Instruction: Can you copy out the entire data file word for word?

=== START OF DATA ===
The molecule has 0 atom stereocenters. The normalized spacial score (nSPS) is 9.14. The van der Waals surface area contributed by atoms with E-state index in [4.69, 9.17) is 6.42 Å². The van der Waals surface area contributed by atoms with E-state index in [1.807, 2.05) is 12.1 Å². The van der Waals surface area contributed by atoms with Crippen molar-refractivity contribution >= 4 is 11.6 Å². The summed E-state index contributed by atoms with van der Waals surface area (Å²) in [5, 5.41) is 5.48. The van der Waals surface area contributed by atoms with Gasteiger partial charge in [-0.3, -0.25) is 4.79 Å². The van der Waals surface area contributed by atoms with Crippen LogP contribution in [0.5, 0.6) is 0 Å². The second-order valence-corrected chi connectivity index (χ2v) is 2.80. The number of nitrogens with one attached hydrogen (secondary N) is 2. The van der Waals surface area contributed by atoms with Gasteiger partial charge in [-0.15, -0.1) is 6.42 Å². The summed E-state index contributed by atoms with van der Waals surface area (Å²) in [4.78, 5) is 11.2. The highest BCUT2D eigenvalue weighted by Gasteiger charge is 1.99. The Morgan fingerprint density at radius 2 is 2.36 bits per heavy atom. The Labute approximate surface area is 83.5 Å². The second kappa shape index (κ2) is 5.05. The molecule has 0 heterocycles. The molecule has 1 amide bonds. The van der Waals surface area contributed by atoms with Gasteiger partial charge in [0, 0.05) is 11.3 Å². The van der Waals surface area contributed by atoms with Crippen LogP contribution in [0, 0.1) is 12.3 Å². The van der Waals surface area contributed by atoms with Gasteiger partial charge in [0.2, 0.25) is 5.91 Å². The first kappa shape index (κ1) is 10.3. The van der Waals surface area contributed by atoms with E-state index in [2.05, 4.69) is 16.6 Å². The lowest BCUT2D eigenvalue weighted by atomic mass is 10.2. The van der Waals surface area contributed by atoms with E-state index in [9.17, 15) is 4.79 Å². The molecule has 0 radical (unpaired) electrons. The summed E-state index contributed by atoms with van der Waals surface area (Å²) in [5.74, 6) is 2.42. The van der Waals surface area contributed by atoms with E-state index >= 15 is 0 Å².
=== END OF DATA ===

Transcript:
The molecule has 0 atom stereocenters. The normalized spacial score (nSPS) is 9.14. The van der Waals surface area contributed by atoms with E-state index in [4.69, 9.17) is 6.42 Å². The van der Waals surface area contributed by atoms with E-state index in [1.807, 2.05) is 12.1 Å². The van der Waals surface area contributed by atoms with Crippen molar-refractivity contribution >= 4 is 11.6 Å². The summed E-state index contributed by atoms with van der Waals surface area (Å²) in [5, 5.41) is 5.48. The van der Waals surface area contributed by atoms with Gasteiger partial charge in [-0.3, -0.25) is 4.79 Å². The van der Waals surface area contributed by atoms with Crippen LogP contribution in [0.5, 0.6) is 0 Å². The second-order valence-corrected chi connectivity index (χ2v) is 2.80. The number of nitrogens with one attached hydrogen (secondary N) is 2. The van der Waals surface area contributed by atoms with Gasteiger partial charge in [-0.15, -0.1) is 6.42 Å². The summed E-state index contributed by atoms with van der Waals surface area (Å²) in [4.78, 5) is 11.2. The highest BCUT2D eigenvalue weighted by Gasteiger charge is 1.99. The Morgan fingerprint density at radius 2 is 2.36 bits per heavy atom. The Labute approximate surface area is 83.5 Å². The second kappa shape index (κ2) is 5.05. The molecule has 0 heterocycles. The molecule has 1 amide bonds. The van der Waals surface area contributed by atoms with Gasteiger partial charge in [0, 0.05) is 11.3 Å². The van der Waals surface area contributed by atoms with Crippen LogP contribution in [0, 0.1) is 12.3 Å². The van der Waals surface area contributed by atoms with Gasteiger partial charge in [0.2, 0.25) is 5.91 Å². The first kappa shape index (κ1) is 10.3. The van der Waals surface area contributed by atoms with E-state index in [2.05, 4.69) is 16.6 Å². The lowest BCUT2D eigenvalue weighted by atomic mass is 10.2. The van der Waals surface area contributed by atoms with E-state index in [9.17, 15) is 4.79 Å². The molecule has 0 radical (unpaired) electrons. The summed E-state index contributed by atoms with van der Waals surface area (Å²) in [5.74, 6) is 2.42. The van der Waals surface area contributed by atoms with E-state index >= 15 is 0 Å².